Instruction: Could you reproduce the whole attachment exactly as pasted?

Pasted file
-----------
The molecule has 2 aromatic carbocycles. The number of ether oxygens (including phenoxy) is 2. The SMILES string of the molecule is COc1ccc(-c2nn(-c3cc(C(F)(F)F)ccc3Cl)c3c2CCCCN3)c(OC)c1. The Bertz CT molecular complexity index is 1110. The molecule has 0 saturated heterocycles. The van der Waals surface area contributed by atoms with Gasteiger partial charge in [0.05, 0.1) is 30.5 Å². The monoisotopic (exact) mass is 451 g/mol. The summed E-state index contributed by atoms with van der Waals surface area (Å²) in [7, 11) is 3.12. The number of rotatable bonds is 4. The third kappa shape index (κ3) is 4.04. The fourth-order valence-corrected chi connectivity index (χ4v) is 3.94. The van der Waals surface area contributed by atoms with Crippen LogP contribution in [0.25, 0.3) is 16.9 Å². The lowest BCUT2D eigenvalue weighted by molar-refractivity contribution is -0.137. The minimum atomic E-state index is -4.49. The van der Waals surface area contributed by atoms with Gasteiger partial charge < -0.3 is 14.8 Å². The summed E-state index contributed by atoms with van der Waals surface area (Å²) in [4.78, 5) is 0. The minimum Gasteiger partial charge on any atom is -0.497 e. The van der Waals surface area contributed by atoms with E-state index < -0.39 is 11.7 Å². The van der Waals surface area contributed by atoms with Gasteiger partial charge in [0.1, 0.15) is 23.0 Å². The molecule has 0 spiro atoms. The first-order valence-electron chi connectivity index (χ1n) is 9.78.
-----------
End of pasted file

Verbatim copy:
The molecule has 2 aromatic carbocycles. The number of ether oxygens (including phenoxy) is 2. The SMILES string of the molecule is COc1ccc(-c2nn(-c3cc(C(F)(F)F)ccc3Cl)c3c2CCCCN3)c(OC)c1. The Bertz CT molecular complexity index is 1110. The molecule has 0 saturated heterocycles. The van der Waals surface area contributed by atoms with Gasteiger partial charge in [0.05, 0.1) is 30.5 Å². The monoisotopic (exact) mass is 451 g/mol. The summed E-state index contributed by atoms with van der Waals surface area (Å²) in [7, 11) is 3.12. The number of rotatable bonds is 4. The third kappa shape index (κ3) is 4.04. The fourth-order valence-corrected chi connectivity index (χ4v) is 3.94. The van der Waals surface area contributed by atoms with Crippen LogP contribution in [0.25, 0.3) is 16.9 Å². The lowest BCUT2D eigenvalue weighted by molar-refractivity contribution is -0.137. The minimum atomic E-state index is -4.49. The van der Waals surface area contributed by atoms with Gasteiger partial charge < -0.3 is 14.8 Å². The summed E-state index contributed by atoms with van der Waals surface area (Å²) in [4.78, 5) is 0. The minimum Gasteiger partial charge on any atom is -0.497 e. The van der Waals surface area contributed by atoms with E-state index < -0.39 is 11.7 Å². The van der Waals surface area contributed by atoms with Gasteiger partial charge in [0.1, 0.15) is 23.0 Å². The molecule has 0 spiro atoms. The first-order valence-electron chi connectivity index (χ1n) is 9.78.